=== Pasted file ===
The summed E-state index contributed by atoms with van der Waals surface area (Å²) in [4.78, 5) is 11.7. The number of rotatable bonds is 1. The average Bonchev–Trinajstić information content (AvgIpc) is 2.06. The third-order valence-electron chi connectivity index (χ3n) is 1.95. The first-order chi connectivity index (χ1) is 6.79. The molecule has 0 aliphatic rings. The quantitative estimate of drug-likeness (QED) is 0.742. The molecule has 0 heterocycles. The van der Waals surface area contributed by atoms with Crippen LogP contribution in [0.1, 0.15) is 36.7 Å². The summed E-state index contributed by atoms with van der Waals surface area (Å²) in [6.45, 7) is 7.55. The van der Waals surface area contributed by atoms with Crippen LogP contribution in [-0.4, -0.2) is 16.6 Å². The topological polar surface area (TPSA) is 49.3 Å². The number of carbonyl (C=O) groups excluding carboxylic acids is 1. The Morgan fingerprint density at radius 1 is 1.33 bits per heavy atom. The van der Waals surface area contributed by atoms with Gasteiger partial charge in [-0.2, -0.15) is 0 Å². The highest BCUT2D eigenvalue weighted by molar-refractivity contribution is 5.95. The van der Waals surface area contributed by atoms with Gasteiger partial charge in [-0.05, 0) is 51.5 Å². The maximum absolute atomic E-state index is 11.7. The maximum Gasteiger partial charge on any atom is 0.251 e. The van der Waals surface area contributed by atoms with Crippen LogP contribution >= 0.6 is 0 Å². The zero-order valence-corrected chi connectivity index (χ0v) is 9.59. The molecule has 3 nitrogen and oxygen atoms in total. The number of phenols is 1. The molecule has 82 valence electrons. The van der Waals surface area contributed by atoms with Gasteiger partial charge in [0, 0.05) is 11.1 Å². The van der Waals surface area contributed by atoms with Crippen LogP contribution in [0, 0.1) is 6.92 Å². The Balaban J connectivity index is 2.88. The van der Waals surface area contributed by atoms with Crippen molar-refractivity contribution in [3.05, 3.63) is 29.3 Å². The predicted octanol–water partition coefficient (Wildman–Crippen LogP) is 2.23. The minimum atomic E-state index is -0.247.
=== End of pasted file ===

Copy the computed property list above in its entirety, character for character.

The summed E-state index contributed by atoms with van der Waals surface area (Å²) in [4.78, 5) is 11.7. The number of rotatable bonds is 1. The average Bonchev–Trinajstić information content (AvgIpc) is 2.06. The third-order valence-electron chi connectivity index (χ3n) is 1.95. The first-order chi connectivity index (χ1) is 6.79. The molecule has 0 aliphatic rings. The quantitative estimate of drug-likeness (QED) is 0.742. The molecule has 0 heterocycles. The van der Waals surface area contributed by atoms with Crippen LogP contribution in [0.1, 0.15) is 36.7 Å². The summed E-state index contributed by atoms with van der Waals surface area (Å²) in [6.45, 7) is 7.55. The van der Waals surface area contributed by atoms with Crippen LogP contribution in [-0.4, -0.2) is 16.6 Å². The topological polar surface area (TPSA) is 49.3 Å². The number of carbonyl (C=O) groups excluding carboxylic acids is 1. The Morgan fingerprint density at radius 1 is 1.33 bits per heavy atom. The van der Waals surface area contributed by atoms with Gasteiger partial charge in [-0.2, -0.15) is 0 Å². The highest BCUT2D eigenvalue weighted by molar-refractivity contribution is 5.95. The van der Waals surface area contributed by atoms with Gasteiger partial charge in [-0.05, 0) is 51.5 Å². The maximum absolute atomic E-state index is 11.7. The maximum Gasteiger partial charge on any atom is 0.251 e. The van der Waals surface area contributed by atoms with Crippen LogP contribution >= 0.6 is 0 Å². The zero-order valence-corrected chi connectivity index (χ0v) is 9.59. The molecule has 3 nitrogen and oxygen atoms in total. The number of phenols is 1. The molecule has 82 valence electrons. The van der Waals surface area contributed by atoms with Gasteiger partial charge in [0, 0.05) is 11.1 Å². The van der Waals surface area contributed by atoms with Crippen LogP contribution in [0, 0.1) is 6.92 Å². The Balaban J connectivity index is 2.88. The van der Waals surface area contributed by atoms with Crippen molar-refractivity contribution in [3.05, 3.63) is 29.3 Å². The predicted octanol–water partition coefficient (Wildman–Crippen LogP) is 2.23. The minimum atomic E-state index is -0.247.